Impostor Syndrome is a collection of chewed and mangled thoughts based on reflections, experience, and personal perspectives I wish others to read, think about, share, confirm, add to, and challenge.

Rhapsodic Stillness is a collection of pictures taken over the years and reflecting with deafening silence the stunning world we live in.

My Experience Using Luminar 2018 to Edit Raw Files

My Experience Using Luminar 2018 to Edit Raw Files

 Morning in Muskoka

Morning in Muskoka

This is meant to be a short and sweet post. If you have found this page, then you're probably wondering about Luminar 2018 or some later version. As you might have figured, a few of the reviews out there do not feel like reviews; they feel like propaganda. So here are my thoughts.

Long story short

  • I'm no pro.
  • I used Aperture, which is no longer supported. 
  • I was looking for a software to replace it and edit Raw files.
  • I didn't want to use Lightroom, as I didn't like the price and the subscription model. 
  • I decided to buy Luminar 2018, but as it had no file management piece (at the time), I used it mainly from within MacOS Photos. 
  • I liked it a lot at first, but it did not play well with Photos (understatement). 
  • It took me a long time to edit images and I had to start from scratch every time, because Photos (you don't have this problem with the standalone, but no file management (yet)). 
  • I realized I tended to over-edit images in Luminar. 
  • Luminar crashed often when using some of the gradient filters, and I would lose my edits (and have to start from scratch). 
  • I decided to try Lightroom for a week and loved it.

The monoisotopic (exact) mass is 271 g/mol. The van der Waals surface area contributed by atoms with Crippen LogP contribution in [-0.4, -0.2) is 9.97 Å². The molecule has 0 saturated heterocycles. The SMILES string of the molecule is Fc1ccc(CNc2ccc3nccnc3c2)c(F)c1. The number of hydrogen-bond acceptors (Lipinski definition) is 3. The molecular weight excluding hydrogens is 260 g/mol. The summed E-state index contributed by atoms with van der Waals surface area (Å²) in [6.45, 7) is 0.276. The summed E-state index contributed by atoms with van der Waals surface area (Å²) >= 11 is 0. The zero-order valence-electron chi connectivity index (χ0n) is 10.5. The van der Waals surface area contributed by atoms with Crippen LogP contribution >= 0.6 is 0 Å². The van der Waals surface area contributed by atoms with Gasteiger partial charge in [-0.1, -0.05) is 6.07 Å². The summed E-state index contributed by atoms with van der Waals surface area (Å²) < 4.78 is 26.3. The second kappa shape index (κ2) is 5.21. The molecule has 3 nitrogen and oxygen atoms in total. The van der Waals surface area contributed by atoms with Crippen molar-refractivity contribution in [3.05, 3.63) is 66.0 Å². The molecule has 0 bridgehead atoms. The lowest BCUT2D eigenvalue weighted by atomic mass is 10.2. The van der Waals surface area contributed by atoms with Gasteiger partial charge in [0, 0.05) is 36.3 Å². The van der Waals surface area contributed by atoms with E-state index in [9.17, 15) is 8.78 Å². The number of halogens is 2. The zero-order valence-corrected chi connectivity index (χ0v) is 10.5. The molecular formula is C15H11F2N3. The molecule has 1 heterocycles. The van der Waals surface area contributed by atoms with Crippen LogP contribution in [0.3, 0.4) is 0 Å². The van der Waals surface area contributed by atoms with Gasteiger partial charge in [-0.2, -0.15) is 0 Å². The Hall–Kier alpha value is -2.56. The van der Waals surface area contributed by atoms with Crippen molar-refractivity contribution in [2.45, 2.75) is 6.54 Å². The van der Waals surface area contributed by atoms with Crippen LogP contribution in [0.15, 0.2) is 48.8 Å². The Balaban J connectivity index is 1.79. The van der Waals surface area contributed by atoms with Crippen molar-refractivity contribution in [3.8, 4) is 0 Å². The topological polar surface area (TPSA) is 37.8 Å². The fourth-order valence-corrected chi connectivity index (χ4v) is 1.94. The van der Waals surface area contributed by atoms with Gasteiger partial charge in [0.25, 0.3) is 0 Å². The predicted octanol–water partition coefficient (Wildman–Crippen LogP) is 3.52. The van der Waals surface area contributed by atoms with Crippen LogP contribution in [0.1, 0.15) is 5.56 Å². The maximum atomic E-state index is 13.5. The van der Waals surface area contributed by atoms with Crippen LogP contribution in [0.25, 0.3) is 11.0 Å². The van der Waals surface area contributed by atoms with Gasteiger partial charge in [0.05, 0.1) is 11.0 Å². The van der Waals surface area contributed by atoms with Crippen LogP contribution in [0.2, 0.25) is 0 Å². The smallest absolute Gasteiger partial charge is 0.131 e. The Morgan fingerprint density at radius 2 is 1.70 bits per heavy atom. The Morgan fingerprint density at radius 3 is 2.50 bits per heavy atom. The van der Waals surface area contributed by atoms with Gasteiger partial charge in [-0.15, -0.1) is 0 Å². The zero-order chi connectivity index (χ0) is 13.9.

• I'm no longer using Luminar, except for post-post editing if I have a very specific filter in mind.

The things I like about Luminar 2018

  • Layers.
  • Customizable workspaces.
  • Black and white transfer.
  • Lots of filters.

The things I do not like about Luminar 2018

  • Does not play nicely with MacOS Photos (this will likely be moot once Luminar gets its Asset Management add-on): you cannot go back to an edited image to rework it; you have to start from scratch every time.
  • Local adjustments are one filter apiece, unless you create a layer, but then you have a lot of layers.
  • Too many filters (I know, I know, I just said I liked having many filters, but lots is not the same as too many).

Why I'm now working mostly with Lightroom (in other words: What I wish Luminar had or did better)

  • When I make basic global edits to the same image in both Lightroom and Luminar, such as dropping highlights and raising shadows, sharpening and noise reduction, I greatly prefer Lightroom's rendering. In particular, I've had strong banding in Luminar when dealing with subtle skies.
  • Lightroom has a few automated features, in particular for levelling and cropping, which are a godsend.
  • Lightroom has lens profile correction. Very. Useful.
  • Lightroom has Camera Calibration. It's very nice to have for Nikon files; I couldn't live without it for Fuji files (I know you can use other Raw developers, but my life is complex enough as it is...). 
  • Lightroom has many tools to manage lots of pictures and batch process that Luminar is still working on.

Final note: I still don't like Lightroom's subscription model, but I like what I can do with my images. Looking at the images helps swallow the pill. What did it for me was comparing the rendering. Here is an example. Please click on the image to switch between Luminar and Lightroom's versions.

The two files share similar edits: dropped highlights -100 (max), raised shadows +100 (max), adjusted white and black points on the edge of clipping. In lightroom, I was further able to apply lens correction and apply a Nikon camera calibration profile. Those last two things don't change what seems obvious to me looking at the two pictures: Luminar's Raw Develop module exacerbated the slight banding in the clouds and made it painful. I also prefer how the clouds are handled by Lightroom. I'm sure if you compare the two images, you'll find other differences. Perhaps you'll prefer Luminar's rendering. Best if you download the trial versions for both softwares, try a challenging raw file, and reach your own conclusions. I did, and I was surprised.

Hope this helps your own tortuous musings.

Academic Presentations: Debussy’s Take

Academic Presentations: Debussy’s Take